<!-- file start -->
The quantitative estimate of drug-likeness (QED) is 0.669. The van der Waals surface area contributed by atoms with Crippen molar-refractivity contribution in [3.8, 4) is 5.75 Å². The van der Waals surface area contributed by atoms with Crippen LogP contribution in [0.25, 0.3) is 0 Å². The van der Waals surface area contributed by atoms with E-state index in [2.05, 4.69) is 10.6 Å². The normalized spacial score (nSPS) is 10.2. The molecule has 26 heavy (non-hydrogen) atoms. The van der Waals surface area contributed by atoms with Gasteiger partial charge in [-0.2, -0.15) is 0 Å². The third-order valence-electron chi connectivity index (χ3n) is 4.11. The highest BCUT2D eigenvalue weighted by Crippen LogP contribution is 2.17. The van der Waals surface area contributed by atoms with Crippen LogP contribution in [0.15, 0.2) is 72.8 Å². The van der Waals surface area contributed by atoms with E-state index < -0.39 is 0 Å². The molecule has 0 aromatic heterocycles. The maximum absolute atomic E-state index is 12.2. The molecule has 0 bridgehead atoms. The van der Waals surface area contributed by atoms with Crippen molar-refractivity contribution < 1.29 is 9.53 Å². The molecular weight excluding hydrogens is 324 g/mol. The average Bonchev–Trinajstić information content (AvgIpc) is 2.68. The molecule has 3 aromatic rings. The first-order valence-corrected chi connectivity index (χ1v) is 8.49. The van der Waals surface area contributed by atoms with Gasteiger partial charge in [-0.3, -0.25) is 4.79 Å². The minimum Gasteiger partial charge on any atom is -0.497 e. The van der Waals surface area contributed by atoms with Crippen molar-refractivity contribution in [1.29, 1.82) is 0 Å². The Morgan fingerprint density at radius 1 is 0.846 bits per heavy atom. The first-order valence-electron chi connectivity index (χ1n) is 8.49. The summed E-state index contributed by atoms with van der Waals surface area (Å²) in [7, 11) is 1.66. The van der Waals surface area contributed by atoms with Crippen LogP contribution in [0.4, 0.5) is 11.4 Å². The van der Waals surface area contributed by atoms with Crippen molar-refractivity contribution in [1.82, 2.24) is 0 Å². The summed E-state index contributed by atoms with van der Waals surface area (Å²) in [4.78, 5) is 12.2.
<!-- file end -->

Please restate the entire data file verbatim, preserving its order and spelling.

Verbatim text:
The quantitative estimate of drug-likeness (QED) is 0.669. The van der Waals surface area contributed by atoms with Crippen molar-refractivity contribution in [3.8, 4) is 5.75 Å². The van der Waals surface area contributed by atoms with Crippen LogP contribution in [0.25, 0.3) is 0 Å². The van der Waals surface area contributed by atoms with E-state index in [2.05, 4.69) is 10.6 Å². The normalized spacial score (nSPS) is 10.2. The molecule has 26 heavy (non-hydrogen) atoms. The van der Waals surface area contributed by atoms with Gasteiger partial charge in [-0.2, -0.15) is 0 Å². The third-order valence-electron chi connectivity index (χ3n) is 4.11. The highest BCUT2D eigenvalue weighted by Crippen LogP contribution is 2.17. The van der Waals surface area contributed by atoms with Crippen LogP contribution in [0.15, 0.2) is 72.8 Å². The van der Waals surface area contributed by atoms with E-state index < -0.39 is 0 Å². The molecule has 0 aromatic heterocycles. The maximum absolute atomic E-state index is 12.2. The molecule has 0 bridgehead atoms. The van der Waals surface area contributed by atoms with Crippen molar-refractivity contribution < 1.29 is 9.53 Å². The molecular weight excluding hydrogens is 324 g/mol. The average Bonchev–Trinajstić information content (AvgIpc) is 2.68. The molecule has 3 aromatic rings. The first-order valence-corrected chi connectivity index (χ1v) is 8.49. The van der Waals surface area contributed by atoms with Gasteiger partial charge in [-0.3, -0.25) is 4.79 Å². The minimum Gasteiger partial charge on any atom is -0.497 e. The van der Waals surface area contributed by atoms with Crippen molar-refractivity contribution in [1.29, 1.82) is 0 Å². The Morgan fingerprint density at radius 1 is 0.846 bits per heavy atom. The first-order valence-electron chi connectivity index (χ1n) is 8.49. The summed E-state index contributed by atoms with van der Waals surface area (Å²) in [7, 11) is 1.66. The van der Waals surface area contributed by atoms with Crippen LogP contribution in [0.4, 0.5) is 11.4 Å². The van der Waals surface area contributed by atoms with Crippen molar-refractivity contribution in [1.82, 2.24) is 0 Å². The summed E-state index contributed by atoms with van der Waals surface area (Å²) in [4.78, 5) is 12.2.